Baltic Team
1 September 2023

IEŚ Commentaries 941 (189/2023)

Public Finance Sector Stability in Central European Countries (Part 3)

Public Finance Sector Stability in Central European Countries (Part 3)

ISSN: 2657-6996
IEŚ Commentaries 941
Publisher: Instytut Europy Środkowej

The Spring 2023 economic forecasts published by the European Commission indicate that, despite a gradual improvement in the stability of the public finance sector, many Central European countries will continue to experience budget deficits exceeding 3% of GDP. The largest budget deficits will be observed in Slovakia and Poland. Despite these challenges, both economies will maintain the ratio of public debt to GDP below the EU’s reference value of 60% (as stipulated in the Maastricht Treaty).

The European Commission’s economic forecasts. Although the European Commission’s Spring 2023 economic forecasts show a gradual improvement in the budget deficits of EU countries, some of them will still find it difficult to reduce these deficits. By the end of 2023, budget deficits are expected to exceed 3% of GDP in fourteen EU member states, mainly in Central Europe. It is also anticipated that all EU member states, except Cyprus and Ireland, will have a worse budgetary situation in 2024 than before the pandemic in 2019. The deficit sizes in the group of Central European countries are projected as follows: in countries outside the eurozone: Poland – (5.0%), Bulgaria (4.8%), Romania (4.7%), Hungary (4.0%), and the Czechia (3.6%). Meanwhile, in countries within the eurozone: Slovakia (6.1%), Latvia (3.8%), Slovenia (3.7%), and Estonia (3.1%). This distinction may be significant due to the impact of fiscal policy on the exchange rates of countries outside the eurozone and also on the single market. Exchange rate changes will shape the competitiveness of exported and imported products and services, subsequently affecting the balances of current accounts and the external balance of individual economies.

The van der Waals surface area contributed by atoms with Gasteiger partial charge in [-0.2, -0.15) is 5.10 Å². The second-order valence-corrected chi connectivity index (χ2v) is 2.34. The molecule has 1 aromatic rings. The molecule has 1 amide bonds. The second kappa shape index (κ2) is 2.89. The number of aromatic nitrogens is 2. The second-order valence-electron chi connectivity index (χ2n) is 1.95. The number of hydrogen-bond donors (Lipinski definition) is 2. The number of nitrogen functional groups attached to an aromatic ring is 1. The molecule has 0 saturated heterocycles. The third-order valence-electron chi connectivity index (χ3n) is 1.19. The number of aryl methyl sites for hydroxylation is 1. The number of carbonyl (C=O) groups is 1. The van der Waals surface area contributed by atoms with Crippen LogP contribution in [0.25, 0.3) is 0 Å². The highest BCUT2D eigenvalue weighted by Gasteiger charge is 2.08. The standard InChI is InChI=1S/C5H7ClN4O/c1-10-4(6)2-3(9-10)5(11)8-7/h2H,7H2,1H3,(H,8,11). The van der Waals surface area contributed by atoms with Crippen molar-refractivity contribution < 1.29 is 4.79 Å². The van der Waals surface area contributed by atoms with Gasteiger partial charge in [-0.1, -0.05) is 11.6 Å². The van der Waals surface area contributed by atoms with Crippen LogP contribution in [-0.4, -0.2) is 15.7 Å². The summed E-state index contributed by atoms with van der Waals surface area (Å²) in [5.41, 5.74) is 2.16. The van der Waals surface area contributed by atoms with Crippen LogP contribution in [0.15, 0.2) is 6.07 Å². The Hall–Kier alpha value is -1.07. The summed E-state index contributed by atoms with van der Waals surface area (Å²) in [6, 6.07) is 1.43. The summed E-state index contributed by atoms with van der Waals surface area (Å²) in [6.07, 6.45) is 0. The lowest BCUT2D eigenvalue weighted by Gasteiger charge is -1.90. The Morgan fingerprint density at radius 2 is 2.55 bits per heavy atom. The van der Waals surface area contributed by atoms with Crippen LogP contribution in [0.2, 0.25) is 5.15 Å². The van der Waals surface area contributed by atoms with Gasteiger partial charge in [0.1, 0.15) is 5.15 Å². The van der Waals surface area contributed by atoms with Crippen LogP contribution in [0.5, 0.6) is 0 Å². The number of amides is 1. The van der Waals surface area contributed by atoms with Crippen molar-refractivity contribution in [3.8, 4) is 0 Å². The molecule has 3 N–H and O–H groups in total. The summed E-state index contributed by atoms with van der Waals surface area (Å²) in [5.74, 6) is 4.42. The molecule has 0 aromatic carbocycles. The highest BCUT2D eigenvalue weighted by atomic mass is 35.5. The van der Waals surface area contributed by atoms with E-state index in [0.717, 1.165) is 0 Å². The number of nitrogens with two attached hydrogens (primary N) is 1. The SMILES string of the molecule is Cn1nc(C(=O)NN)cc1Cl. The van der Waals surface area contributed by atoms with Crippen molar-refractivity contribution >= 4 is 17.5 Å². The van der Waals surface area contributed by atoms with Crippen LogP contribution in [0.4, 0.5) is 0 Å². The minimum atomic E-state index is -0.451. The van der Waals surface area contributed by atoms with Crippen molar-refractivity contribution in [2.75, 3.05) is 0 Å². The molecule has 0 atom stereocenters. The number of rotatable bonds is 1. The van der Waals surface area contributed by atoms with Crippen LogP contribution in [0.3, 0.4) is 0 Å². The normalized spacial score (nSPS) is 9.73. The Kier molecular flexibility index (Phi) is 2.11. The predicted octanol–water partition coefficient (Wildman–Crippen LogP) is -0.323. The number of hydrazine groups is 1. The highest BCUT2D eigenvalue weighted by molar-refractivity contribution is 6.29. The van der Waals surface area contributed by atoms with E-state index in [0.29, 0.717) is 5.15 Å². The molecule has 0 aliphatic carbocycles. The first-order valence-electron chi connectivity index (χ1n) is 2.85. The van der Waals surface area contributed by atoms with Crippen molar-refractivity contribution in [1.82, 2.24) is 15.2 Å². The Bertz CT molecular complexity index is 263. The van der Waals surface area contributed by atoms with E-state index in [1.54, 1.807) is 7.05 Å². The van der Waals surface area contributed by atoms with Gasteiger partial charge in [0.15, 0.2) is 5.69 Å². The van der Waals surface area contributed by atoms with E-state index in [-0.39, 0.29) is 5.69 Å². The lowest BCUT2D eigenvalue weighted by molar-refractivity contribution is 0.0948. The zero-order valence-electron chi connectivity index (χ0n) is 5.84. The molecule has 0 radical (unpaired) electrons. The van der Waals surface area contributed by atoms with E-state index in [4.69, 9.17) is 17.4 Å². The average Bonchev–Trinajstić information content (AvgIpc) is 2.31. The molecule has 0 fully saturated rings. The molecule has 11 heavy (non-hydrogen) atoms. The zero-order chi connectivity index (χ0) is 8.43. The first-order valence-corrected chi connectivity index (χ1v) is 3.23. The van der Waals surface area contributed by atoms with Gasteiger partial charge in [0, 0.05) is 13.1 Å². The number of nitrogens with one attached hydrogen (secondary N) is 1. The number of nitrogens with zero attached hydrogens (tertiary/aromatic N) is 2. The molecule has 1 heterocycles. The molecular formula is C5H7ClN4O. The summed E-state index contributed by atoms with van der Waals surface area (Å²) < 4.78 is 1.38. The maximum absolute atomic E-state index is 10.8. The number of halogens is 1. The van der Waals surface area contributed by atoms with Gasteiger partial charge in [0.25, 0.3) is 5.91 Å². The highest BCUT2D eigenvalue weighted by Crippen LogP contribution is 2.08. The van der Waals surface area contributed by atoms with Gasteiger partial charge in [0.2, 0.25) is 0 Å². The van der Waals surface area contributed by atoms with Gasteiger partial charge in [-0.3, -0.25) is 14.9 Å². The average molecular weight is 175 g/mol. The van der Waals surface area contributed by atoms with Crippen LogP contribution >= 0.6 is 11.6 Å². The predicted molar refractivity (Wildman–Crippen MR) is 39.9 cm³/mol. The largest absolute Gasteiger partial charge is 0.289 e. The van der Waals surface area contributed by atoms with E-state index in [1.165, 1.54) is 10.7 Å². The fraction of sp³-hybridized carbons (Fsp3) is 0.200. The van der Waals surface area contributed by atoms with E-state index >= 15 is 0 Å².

Expansionary Fiscal Policy and Economic Growth. A relatively stronger expansion of fiscal policy in Central European countries may be justified by their lower level of economic development compared to Western EU countries. Lower GDP per capita values often result in a stronger feeling of economic fluctuations, especially during recessions. Economists are divided on whether in difficult situations, besides automatic stabilizers of the economy (e.g., corporate tax revenues), governments should employ an expansionary fiscal policy by increasing spending, or less often, by reducing taxes. In Central European countries, economic recessions such as those caused by the global financial crisis or the COVID-19 pandemic („Komentarze IEŚ”, nr 383), more strongly provoke fiscal expansion to stimulate economic growth („Komentarze IEŚ”, nr 750, „Komentarze IEŚ”, nr 916). In 2023, the projected economic growth in the aforementioned Central European countries is generally smaller than in 2022, ranging from minus 0.4% in Estonia to 1.7% in Slovakia. Therefore, it can be argued that fiscal expansion could be justified in most cases. However, when the economic growth slowdown is less keenly felt – for example, in Romania, where GDP growth was 4.7% in 2022 – it is important that the approach to fiscal interventions is more balanced, especially due to possible delays in their implementation and effects. It should also not be expected that expansionary fiscal or monetary policy will halt a recession – such actions do not work as quickly and effectively as pressing an elevator start button.

Lowering the unemployment rate. The expansionary fiscal policy aimed at reducing high levels of unemployment is most effective during a recession. However, when economies reach full employment, it may lead to inflation without reducing unemployment („Komentarze IEŚ”, nr 914). In 2023, unemployment levels in Central European countries ranged from 2.8% in the Czechia to 6.8% in Latvia. These are values that should not cause major tensions in the labour market and thus should favour a policy of reducing budget deficits. Exceptions may be countries with forecasted negative or sluggish economic growth, which, besides Estonia, include the Czechia (0.2%), Hungary (0.5%), Lithuania (0.5%), and Poland (0.7%). Furthermore, in some countries, additional trends will favour unemployment reduction (i.e., ensuring internal balance). For example, long-term labour market trends in Latvia indicate a decrease in the population. Since 2000, it has exceeded 0.5 million, which constitutes about 1/5 of the population at the beginning of the analysed period. Other significant factors affecting demographic trends in Latvia include an ageing society, a low birth rate, and emigration („Komentarze IEŚ”, nr 887).